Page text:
Training Intensity for Pulls

“Pulls” is collective name for a range of exercises that, depending on experience and ability, enable the athlete to focus on strength development or technique improvement, or both. The range of exercises include pulls from hang, pulls from blocks, pull starts, pull to the knee, pulls with a halt at knee, mid-range pulls, jumping pulls, pulls standing on a block, high pulls, shrugs and of course the typical full pull from starting position to full extension.

The fact that pulls can be broken down into small segments has great value to the coach in teaching skill development. However in this article, the focus is mainly on the use of “Pulls” for strength development.

Pulls are a Necessity

As a weightlifter progresses through their career, pulls will inevitably become an increasingly important part of the training program. In fact, once a lifter has attained stable and effective technique, which usually occurs within 3 years, pulls will constitute around 20-25% of the entire training regimen. The rationale for the inclusion of this volume of snatch pulls and clean pulls in the training program is that the weightlifter must work on all factors of performance i.e. technique, speed, power and force (strength). Whereas technique, speed and power is mostly covered by performing Olympic Lifts, training for the development of force (strength) is far more effective at intensities of greater than 100% i.e. more than the athlete’s personal bests in the Olympic Lifts.

Distribution of Training Volume on Pulls

The following diagram provides the range of training intensities for developing the pull in terms of skill (technique), speed, power and force (strength). The important point is that developing the force component of performance requires intensities of over 100% to be effective. However it should be noted that the spectrum of intensity does not apply to beginners or novices who, in fact, may spend very little time on pulls.

Intensity spectrum for pull exercises in Weightlifting
Pulls with weights more than 100% of personal bests on Olympic Lifts are an important part of the training program for experienced weightlifters

The diagram indicates that the predominate range for pull training is 105-115%. This range is most effective if the technique of the athlete does not degrade or is caused as a result of heaviness of the barbell to be defective. Above 115%, athletes will begin to struggle to keep good body positions throughout the pull. Too much pre-occupation with very heavy pulls i.e. 120% and above, may also lead to injury.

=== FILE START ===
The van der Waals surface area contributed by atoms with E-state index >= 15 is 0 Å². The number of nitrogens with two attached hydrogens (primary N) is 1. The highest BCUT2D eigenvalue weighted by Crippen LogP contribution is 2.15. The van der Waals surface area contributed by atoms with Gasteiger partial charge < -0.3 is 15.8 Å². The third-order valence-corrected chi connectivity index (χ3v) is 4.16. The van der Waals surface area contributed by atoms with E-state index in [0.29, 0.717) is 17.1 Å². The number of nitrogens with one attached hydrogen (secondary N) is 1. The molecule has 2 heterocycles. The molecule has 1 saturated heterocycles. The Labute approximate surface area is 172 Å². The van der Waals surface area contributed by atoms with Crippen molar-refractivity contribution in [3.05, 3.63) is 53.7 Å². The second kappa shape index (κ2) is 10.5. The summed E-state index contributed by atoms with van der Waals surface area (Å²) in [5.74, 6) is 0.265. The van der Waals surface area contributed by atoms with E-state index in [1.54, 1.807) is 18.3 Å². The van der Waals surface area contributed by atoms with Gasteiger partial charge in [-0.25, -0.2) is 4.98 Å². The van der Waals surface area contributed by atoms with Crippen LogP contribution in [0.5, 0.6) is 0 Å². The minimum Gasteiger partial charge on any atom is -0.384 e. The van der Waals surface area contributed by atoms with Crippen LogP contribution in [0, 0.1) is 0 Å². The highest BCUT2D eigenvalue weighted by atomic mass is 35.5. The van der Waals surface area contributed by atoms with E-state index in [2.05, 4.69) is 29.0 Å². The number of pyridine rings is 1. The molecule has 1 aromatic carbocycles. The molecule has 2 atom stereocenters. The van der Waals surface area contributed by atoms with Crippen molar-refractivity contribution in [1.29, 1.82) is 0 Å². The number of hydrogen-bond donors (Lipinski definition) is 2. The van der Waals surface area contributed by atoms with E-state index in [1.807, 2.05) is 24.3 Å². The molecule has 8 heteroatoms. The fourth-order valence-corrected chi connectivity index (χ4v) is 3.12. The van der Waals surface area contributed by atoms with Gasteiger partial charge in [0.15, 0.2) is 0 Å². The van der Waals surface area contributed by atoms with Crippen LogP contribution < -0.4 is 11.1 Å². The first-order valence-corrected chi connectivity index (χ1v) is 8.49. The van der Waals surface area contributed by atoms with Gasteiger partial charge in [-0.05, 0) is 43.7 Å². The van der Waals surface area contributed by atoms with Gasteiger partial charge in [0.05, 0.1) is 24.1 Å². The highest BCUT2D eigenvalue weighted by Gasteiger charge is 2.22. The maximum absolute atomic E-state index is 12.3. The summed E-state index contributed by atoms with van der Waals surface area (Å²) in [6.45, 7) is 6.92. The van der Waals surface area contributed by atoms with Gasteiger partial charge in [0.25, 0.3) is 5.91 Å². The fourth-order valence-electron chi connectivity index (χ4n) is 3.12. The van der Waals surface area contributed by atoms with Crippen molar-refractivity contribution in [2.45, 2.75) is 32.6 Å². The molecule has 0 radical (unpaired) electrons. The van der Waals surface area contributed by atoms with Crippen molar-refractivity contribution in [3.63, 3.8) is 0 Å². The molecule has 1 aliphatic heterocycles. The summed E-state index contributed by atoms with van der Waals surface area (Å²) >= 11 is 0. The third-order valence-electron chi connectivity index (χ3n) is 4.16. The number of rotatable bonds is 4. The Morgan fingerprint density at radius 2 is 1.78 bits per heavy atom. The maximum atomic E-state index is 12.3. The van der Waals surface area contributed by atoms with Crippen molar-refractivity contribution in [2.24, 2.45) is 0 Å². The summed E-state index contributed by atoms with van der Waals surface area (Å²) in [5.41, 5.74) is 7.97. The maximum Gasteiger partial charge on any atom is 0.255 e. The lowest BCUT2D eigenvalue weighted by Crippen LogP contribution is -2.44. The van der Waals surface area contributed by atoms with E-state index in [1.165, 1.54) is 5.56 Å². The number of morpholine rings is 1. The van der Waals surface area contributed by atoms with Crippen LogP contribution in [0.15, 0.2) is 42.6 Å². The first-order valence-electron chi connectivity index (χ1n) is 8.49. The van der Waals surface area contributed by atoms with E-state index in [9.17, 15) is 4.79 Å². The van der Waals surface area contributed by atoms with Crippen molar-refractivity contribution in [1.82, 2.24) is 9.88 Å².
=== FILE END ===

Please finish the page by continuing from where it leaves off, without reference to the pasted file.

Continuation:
Pulls of 105-115% intensity are not easy and sets of 3 repetitions is recommended. Sets of 5 repetitions at 100-105% intensity is also worthwhile at certain times of the year but at higher intensities 110% and over, the fatigue induced by extra reps is a risk factor that is unwarranted.

Importance of Technique

Pulls, if not performed with good technique, will provide little value to the athlete. Even though the athlete may indeed develop strength as a result of heavy training on pulls, unless the technique is adequate, the athlete will not be able to capitalise on the strength gain. Weightlifting is fundamentally about maximising force in a vertical direction and minimising force in a horizontal direction. Furthermore weightlifting technique is all about being able to apply force in a vertical direction for as long as possible. It is greatly important therefore that weightlifters are coached  to achieve good body positions at all stages of the pull. This will be the subject of another post!

The Path to High Performance: Part 1

If any athlete starting out in the sport of Olympic Weightlifting should aspire to reach a high performance level, they will face a succession of challenges through which their destiny will be determined. The beginner athlete will possess little prior knowledge that adequately prepares them for these challenges. They must seek knowledge from all sources including coaches and athletes in their immediate training environment, coaching staff in other places wherever possible, and all forms of literature and electronic resources. And yet there is a scarcity of literature that deals directly with the topic of High Performance in the sport of Olympic Weightlifting save a few good texts that have emanated from Eastern Europe in the late 70’s and early 80’s. This article seeks to assist by identifying four challenges that will surely present to any athlete who would tread the path to High Performance in Olympic Weightlifting. These challenges are: